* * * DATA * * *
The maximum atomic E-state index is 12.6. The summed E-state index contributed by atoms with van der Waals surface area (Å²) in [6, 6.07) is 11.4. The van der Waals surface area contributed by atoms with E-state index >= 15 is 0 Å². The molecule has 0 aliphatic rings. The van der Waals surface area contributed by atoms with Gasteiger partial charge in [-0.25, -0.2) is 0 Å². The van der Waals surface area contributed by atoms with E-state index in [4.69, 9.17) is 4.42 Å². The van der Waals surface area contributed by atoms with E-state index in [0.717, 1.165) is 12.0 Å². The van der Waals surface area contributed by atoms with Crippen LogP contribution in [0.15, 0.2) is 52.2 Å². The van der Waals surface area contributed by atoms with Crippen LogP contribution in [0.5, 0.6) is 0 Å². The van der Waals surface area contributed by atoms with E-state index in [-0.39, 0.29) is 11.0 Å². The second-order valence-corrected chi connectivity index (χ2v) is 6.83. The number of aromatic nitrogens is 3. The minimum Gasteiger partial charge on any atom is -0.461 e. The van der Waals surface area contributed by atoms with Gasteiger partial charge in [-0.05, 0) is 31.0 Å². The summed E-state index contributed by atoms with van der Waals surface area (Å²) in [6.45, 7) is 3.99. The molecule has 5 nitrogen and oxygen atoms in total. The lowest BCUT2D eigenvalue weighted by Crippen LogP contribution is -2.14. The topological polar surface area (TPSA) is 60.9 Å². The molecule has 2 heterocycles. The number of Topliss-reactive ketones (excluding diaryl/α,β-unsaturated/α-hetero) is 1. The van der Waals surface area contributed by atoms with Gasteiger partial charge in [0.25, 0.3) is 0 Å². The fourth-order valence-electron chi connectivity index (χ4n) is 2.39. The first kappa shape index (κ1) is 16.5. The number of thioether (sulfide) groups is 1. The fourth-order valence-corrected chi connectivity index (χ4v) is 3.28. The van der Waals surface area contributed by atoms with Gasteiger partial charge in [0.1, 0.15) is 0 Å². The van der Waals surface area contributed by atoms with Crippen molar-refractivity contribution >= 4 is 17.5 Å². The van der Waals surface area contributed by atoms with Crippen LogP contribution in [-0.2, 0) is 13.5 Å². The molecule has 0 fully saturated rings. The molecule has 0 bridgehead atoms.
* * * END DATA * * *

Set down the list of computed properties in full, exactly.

The maximum atomic E-state index is 12.6. The summed E-state index contributed by atoms with van der Waals surface area (Å²) in [6, 6.07) is 11.4. The van der Waals surface area contributed by atoms with E-state index >= 15 is 0 Å². The molecule has 0 aliphatic rings. The van der Waals surface area contributed by atoms with Gasteiger partial charge in [-0.25, -0.2) is 0 Å². The van der Waals surface area contributed by atoms with E-state index in [4.69, 9.17) is 4.42 Å². The van der Waals surface area contributed by atoms with E-state index in [0.717, 1.165) is 12.0 Å². The van der Waals surface area contributed by atoms with Crippen LogP contribution in [0.15, 0.2) is 52.2 Å². The van der Waals surface area contributed by atoms with Crippen LogP contribution in [0.5, 0.6) is 0 Å². The van der Waals surface area contributed by atoms with E-state index in [-0.39, 0.29) is 11.0 Å². The second-order valence-corrected chi connectivity index (χ2v) is 6.83. The number of aromatic nitrogens is 3. The minimum Gasteiger partial charge on any atom is -0.461 e. The van der Waals surface area contributed by atoms with Gasteiger partial charge in [-0.05, 0) is 31.0 Å². The summed E-state index contributed by atoms with van der Waals surface area (Å²) in [6.45, 7) is 3.99. The molecule has 5 nitrogen and oxygen atoms in total. The lowest BCUT2D eigenvalue weighted by Crippen LogP contribution is -2.14. The topological polar surface area (TPSA) is 60.9 Å². The molecule has 2 heterocycles. The number of Topliss-reactive ketones (excluding diaryl/α,β-unsaturated/α-hetero) is 1. The van der Waals surface area contributed by atoms with Gasteiger partial charge in [0.25, 0.3) is 0 Å². The fourth-order valence-electron chi connectivity index (χ4n) is 2.39. The first kappa shape index (κ1) is 16.5. The number of thioether (sulfide) groups is 1. The fourth-order valence-corrected chi connectivity index (χ4v) is 3.28. The van der Waals surface area contributed by atoms with Gasteiger partial charge in [0.1, 0.15) is 0 Å². The van der Waals surface area contributed by atoms with Crippen molar-refractivity contribution >= 4 is 17.5 Å². The van der Waals surface area contributed by atoms with Crippen LogP contribution in [-0.2, 0) is 13.5 Å². The molecule has 0 fully saturated rings. The molecule has 0 bridgehead atoms.